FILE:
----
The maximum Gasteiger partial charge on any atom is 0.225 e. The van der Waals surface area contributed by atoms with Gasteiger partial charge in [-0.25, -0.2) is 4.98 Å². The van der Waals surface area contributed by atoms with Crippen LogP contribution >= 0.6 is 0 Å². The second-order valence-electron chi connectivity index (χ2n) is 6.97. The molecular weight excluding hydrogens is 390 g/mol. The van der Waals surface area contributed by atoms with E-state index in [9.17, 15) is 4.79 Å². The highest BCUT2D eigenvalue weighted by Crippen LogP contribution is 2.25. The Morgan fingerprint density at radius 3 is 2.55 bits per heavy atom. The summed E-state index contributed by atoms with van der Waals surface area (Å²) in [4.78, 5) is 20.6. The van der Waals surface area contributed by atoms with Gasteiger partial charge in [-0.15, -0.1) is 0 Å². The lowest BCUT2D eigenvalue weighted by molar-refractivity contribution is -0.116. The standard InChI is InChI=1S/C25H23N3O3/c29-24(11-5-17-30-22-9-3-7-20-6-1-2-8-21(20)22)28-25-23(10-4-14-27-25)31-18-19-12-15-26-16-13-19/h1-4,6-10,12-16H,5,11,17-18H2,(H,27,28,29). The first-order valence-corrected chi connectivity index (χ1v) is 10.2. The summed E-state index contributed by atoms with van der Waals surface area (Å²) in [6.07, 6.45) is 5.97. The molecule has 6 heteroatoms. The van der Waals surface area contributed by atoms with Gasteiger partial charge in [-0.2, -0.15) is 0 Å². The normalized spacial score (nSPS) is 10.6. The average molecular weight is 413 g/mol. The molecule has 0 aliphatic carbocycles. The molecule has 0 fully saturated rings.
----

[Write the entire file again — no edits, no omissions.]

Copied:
The maximum Gasteiger partial charge on any atom is 0.225 e. The van der Waals surface area contributed by atoms with Gasteiger partial charge in [-0.25, -0.2) is 4.98 Å². The van der Waals surface area contributed by atoms with Crippen LogP contribution >= 0.6 is 0 Å². The second-order valence-electron chi connectivity index (χ2n) is 6.97. The molecular weight excluding hydrogens is 390 g/mol. The van der Waals surface area contributed by atoms with E-state index in [9.17, 15) is 4.79 Å². The highest BCUT2D eigenvalue weighted by Crippen LogP contribution is 2.25. The Morgan fingerprint density at radius 3 is 2.55 bits per heavy atom. The summed E-state index contributed by atoms with van der Waals surface area (Å²) in [4.78, 5) is 20.6. The van der Waals surface area contributed by atoms with Gasteiger partial charge in [-0.15, -0.1) is 0 Å². The lowest BCUT2D eigenvalue weighted by molar-refractivity contribution is -0.116. The standard InChI is InChI=1S/C25H23N3O3/c29-24(11-5-17-30-22-9-3-7-20-6-1-2-8-21(20)22)28-25-23(10-4-14-27-25)31-18-19-12-15-26-16-13-19/h1-4,6-10,12-16H,5,11,17-18H2,(H,27,28,29). The first-order valence-corrected chi connectivity index (χ1v) is 10.2. The summed E-state index contributed by atoms with van der Waals surface area (Å²) in [6.07, 6.45) is 5.97. The molecule has 6 heteroatoms. The van der Waals surface area contributed by atoms with Gasteiger partial charge in [-0.2, -0.15) is 0 Å². The normalized spacial score (nSPS) is 10.6. The average molecular weight is 413 g/mol. The molecule has 0 aliphatic carbocycles. The molecule has 0 fully saturated rings.